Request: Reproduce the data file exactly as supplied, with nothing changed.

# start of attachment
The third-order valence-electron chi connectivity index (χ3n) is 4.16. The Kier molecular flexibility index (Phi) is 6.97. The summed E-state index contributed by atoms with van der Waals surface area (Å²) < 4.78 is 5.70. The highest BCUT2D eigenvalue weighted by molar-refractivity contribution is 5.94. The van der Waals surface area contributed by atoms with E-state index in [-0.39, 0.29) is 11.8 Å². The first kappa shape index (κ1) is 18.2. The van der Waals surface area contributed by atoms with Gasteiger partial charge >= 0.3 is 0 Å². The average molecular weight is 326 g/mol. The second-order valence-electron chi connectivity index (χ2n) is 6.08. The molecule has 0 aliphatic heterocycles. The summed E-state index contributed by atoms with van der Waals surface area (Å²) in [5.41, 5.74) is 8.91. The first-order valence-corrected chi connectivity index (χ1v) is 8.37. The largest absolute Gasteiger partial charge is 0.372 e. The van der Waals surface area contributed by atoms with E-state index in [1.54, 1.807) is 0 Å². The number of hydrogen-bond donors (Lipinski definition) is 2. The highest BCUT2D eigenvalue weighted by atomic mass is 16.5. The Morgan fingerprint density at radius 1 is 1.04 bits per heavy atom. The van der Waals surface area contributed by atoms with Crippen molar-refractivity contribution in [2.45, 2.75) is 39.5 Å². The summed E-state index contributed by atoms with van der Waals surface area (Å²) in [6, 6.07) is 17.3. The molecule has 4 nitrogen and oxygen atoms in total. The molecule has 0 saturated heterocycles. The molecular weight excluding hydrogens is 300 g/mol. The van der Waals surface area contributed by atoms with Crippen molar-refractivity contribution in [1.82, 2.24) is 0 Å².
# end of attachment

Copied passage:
The third-order valence-electron chi connectivity index (χ3n) is 4.16. The Kier molecular flexibility index (Phi) is 6.97. The summed E-state index contributed by atoms with van der Waals surface area (Å²) < 4.78 is 5.70. The highest BCUT2D eigenvalue weighted by molar-refractivity contribution is 5.94. The van der Waals surface area contributed by atoms with E-state index in [-0.39, 0.29) is 11.8 Å². The first kappa shape index (κ1) is 18.2. The van der Waals surface area contributed by atoms with Gasteiger partial charge >= 0.3 is 0 Å². The average molecular weight is 326 g/mol. The second-order valence-electron chi connectivity index (χ2n) is 6.08. The molecule has 0 aliphatic heterocycles. The summed E-state index contributed by atoms with van der Waals surface area (Å²) in [5.41, 5.74) is 8.91. The first-order valence-corrected chi connectivity index (χ1v) is 8.37. The largest absolute Gasteiger partial charge is 0.372 e. The van der Waals surface area contributed by atoms with E-state index in [1.54, 1.807) is 0 Å². The number of hydrogen-bond donors (Lipinski definition) is 2. The highest BCUT2D eigenvalue weighted by atomic mass is 16.5. The Morgan fingerprint density at radius 1 is 1.04 bits per heavy atom. The van der Waals surface area contributed by atoms with Crippen molar-refractivity contribution in [2.45, 2.75) is 39.5 Å². The summed E-state index contributed by atoms with van der Waals surface area (Å²) in [6, 6.07) is 17.3. The molecule has 4 nitrogen and oxygen atoms in total. The molecule has 0 saturated heterocycles. The molecular weight excluding hydrogens is 300 g/mol. The van der Waals surface area contributed by atoms with Crippen molar-refractivity contribution in [1.82, 2.24) is 0 Å².